Greenland has decided to open up one of the most fragile Arctic environments to oil drilling, brushing aside environmental concerns. BP, the company responsible for the Deepwater Horizon oil spill, has won permission to drill in eastern Greenland.
The Anglo-American energy giant, held responsible for turning the Gulf of Mexico into an ecological catastrophe in 2010, has been given exploration rights in eastern Greenland – an area of 2,630 square kilometers and the world’s biggest island.
"Northeast Greenland is a long-term play, and we expect several years of careful planning before exploring this challenging and interesting region,” BP said in a statement. “We look forward to working with the BMP [Greenland's Bureau of Mines and Petroleum] and partners to develop a 2D seismic work programme."
The Greenland government's decision is a complete U-turn from what it said only nine months ago, when a moratorium on any further drilling was imposed due to environmental concerns. "The latest move is understood to be tightly connected to Greenland's striving for independence from Denmark," RT's Aleksey Yaroshevsky said.
Although Greenland is still a part of the Kingdom of Denmark, it has enjoyed autonomy since 1979; in 1985 the island became the only territory to leave the EU. Gaining full independence has long been a challenge for the 57,000 people of Greenland, who mostly rely on fishing and tourism to make a living. Oil is seen by many as a long-awaited chance to become richer and more independent. Along with the US’s Alaska, Russia, Canada and Norway, Greenland has promising Arctic reserves, with an estimated 25 percent of the world's remaining oil and gas reserves lying under and around the Arctic Ocean.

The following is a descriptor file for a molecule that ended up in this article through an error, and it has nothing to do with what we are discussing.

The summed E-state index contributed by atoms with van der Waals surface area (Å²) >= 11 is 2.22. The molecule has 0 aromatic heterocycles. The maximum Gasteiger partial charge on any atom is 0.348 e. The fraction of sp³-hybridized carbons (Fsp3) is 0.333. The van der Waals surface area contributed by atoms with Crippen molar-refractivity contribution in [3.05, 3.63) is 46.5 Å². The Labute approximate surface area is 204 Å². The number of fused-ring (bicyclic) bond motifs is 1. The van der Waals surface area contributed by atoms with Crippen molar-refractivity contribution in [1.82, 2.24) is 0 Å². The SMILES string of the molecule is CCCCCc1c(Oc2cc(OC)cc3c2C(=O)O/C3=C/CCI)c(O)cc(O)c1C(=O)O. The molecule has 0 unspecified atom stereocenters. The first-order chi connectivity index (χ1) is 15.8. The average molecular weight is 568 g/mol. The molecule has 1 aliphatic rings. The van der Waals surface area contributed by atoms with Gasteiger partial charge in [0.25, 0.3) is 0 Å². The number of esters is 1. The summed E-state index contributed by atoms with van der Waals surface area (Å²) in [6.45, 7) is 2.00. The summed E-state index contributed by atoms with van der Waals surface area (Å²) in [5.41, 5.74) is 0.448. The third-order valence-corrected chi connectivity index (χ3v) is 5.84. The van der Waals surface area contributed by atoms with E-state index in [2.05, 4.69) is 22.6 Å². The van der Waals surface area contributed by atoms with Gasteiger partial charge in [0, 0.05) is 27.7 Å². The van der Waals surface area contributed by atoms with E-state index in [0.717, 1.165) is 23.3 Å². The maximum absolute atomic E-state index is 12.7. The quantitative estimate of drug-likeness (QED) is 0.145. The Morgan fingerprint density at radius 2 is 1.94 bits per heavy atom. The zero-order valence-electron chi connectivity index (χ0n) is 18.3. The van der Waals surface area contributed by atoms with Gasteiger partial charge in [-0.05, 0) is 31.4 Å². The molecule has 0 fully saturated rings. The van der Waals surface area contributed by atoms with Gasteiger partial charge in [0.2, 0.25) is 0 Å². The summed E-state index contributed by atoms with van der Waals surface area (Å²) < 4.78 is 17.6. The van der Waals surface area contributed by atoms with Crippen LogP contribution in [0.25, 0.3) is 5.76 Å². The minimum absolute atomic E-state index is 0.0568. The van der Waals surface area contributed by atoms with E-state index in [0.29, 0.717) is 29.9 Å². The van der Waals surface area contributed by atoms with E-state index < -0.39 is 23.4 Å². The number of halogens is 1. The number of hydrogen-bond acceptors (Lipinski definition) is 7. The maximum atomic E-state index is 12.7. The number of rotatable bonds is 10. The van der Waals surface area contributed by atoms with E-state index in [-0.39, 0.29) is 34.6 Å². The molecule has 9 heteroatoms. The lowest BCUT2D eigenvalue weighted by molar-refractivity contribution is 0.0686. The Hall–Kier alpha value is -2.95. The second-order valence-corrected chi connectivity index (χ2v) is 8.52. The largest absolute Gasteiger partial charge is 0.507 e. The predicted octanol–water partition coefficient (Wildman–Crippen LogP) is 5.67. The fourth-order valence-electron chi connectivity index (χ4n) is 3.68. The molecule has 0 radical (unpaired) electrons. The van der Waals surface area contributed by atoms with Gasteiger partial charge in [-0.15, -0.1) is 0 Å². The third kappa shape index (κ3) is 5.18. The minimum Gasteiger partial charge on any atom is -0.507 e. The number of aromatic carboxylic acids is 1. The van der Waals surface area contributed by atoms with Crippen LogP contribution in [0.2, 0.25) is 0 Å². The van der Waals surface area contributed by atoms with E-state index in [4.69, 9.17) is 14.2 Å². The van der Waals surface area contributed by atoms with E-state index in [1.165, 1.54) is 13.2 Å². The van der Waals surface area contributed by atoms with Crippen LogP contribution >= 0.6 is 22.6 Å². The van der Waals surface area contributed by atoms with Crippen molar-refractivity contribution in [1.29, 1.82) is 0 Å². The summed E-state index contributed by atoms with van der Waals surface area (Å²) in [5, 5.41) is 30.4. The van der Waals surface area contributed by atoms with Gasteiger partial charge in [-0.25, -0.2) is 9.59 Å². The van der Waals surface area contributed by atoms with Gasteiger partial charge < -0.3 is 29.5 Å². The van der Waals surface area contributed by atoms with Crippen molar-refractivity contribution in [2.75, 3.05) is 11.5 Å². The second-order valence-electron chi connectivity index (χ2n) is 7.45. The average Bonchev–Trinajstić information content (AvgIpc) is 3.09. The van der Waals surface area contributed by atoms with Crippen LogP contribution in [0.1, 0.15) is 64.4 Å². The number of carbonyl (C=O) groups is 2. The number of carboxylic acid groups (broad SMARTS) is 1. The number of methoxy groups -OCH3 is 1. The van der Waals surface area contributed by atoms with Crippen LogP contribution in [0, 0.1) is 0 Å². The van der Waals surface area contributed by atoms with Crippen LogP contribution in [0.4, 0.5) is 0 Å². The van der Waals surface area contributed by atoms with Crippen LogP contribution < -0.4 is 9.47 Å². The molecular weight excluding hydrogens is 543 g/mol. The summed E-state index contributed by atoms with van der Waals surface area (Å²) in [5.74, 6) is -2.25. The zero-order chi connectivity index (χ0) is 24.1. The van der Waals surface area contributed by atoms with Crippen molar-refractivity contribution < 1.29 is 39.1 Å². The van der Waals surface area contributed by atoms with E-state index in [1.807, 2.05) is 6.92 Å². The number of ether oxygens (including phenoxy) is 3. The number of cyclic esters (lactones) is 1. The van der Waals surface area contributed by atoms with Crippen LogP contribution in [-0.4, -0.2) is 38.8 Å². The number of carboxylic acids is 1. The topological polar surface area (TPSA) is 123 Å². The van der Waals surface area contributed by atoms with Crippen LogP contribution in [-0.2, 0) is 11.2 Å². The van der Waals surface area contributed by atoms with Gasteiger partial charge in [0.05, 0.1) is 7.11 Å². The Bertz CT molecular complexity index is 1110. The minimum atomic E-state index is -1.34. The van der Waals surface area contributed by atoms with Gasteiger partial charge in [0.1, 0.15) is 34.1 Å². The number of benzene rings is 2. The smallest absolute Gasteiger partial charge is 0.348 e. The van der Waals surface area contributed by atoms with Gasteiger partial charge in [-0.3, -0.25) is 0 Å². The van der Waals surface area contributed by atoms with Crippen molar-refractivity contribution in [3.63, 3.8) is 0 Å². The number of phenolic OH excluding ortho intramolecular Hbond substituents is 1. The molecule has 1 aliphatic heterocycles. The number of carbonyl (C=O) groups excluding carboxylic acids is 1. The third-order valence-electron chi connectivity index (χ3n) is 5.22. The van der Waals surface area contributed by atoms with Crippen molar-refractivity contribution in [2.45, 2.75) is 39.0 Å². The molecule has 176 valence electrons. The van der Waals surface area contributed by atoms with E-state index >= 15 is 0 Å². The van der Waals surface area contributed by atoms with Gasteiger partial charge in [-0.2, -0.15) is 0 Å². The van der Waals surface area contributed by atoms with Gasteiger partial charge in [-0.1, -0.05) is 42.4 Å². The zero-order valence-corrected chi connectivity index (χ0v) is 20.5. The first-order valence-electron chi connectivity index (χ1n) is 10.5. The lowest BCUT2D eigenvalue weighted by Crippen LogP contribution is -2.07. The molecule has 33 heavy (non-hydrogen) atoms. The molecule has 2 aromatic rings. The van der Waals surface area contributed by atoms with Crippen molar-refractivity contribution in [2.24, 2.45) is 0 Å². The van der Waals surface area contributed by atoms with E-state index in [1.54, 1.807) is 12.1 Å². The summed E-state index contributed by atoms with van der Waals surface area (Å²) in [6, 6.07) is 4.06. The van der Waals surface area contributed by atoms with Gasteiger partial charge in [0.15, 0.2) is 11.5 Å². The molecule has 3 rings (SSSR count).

"We claim our right to economic development," Greenland's Prime Minister Kuupik Kleist told the Independent in 2011. "And we claim our right to be independent from former colonial powers."
Meanwhile, in a bid to raise public awareness about the dangers of drilling, Greenpeace has repeatedly said that the people in Greenland have been kept in the dark about the enormous risks taken by the politicians and companies in the quest for Arctic oil.
Under pressure from environmentalists, the new government in Greenland put a moratorium in March on the granting of fresh offshore oil and gas drilling licenses in the country's Arctic waters, amid growing fears that unique icy waters around Greenland could be irreparably damaged by oil spills.
"It's very important that the Greenland government and population are aware that the risks they are taking would not only have environmental consequences, but if it still happens will have massive consequences," Greenpeace Nordic Arctic campaigner Jon Burgwald told RT.
While almost all of west Greenland is already open for oil drilling, "the threat of a catastrophic oil spill in areas like Baffin Bay remains," Greenpeace warned.
Although environmental experts are at a loss how BP, a firm with such a checkered history, has been allowed to work in such a fragile region, the country's Minister for Industry and Mineral Resources has been pleased that the government managed "to attract the largest oil companies in the world [BP and Shell] to explore for oil and gas in our area."
"It increases our belief that they are able to find oil and gas in commercial quantities," Jens-Erik Kirkegaard said, pledging that safety would be not be ignored.
"All exploration for oil and gas is conducted by following the highest achievable standards when it comes to protecting the marine environment and living resources in the sea," he stated.
The 2010 explosion of the Deepwater Horizon drilling rig and rupture of BP's Macondo oil well killed 11 people and triggered the largest US offshore oil spill. Since the end of 2012, BP has not been awarded any new licenses by the US government, but has won stakes in drilling rights in the Barents Sea off Norway.
In September one of BP's main competitors, the French company Total, warned against the dangers of drilling in the Arctic.
"Oil on Greenland would be a disaster," Total CEO Christophe de Margerie told the FT. "A leak would do too much damage to the image of the company."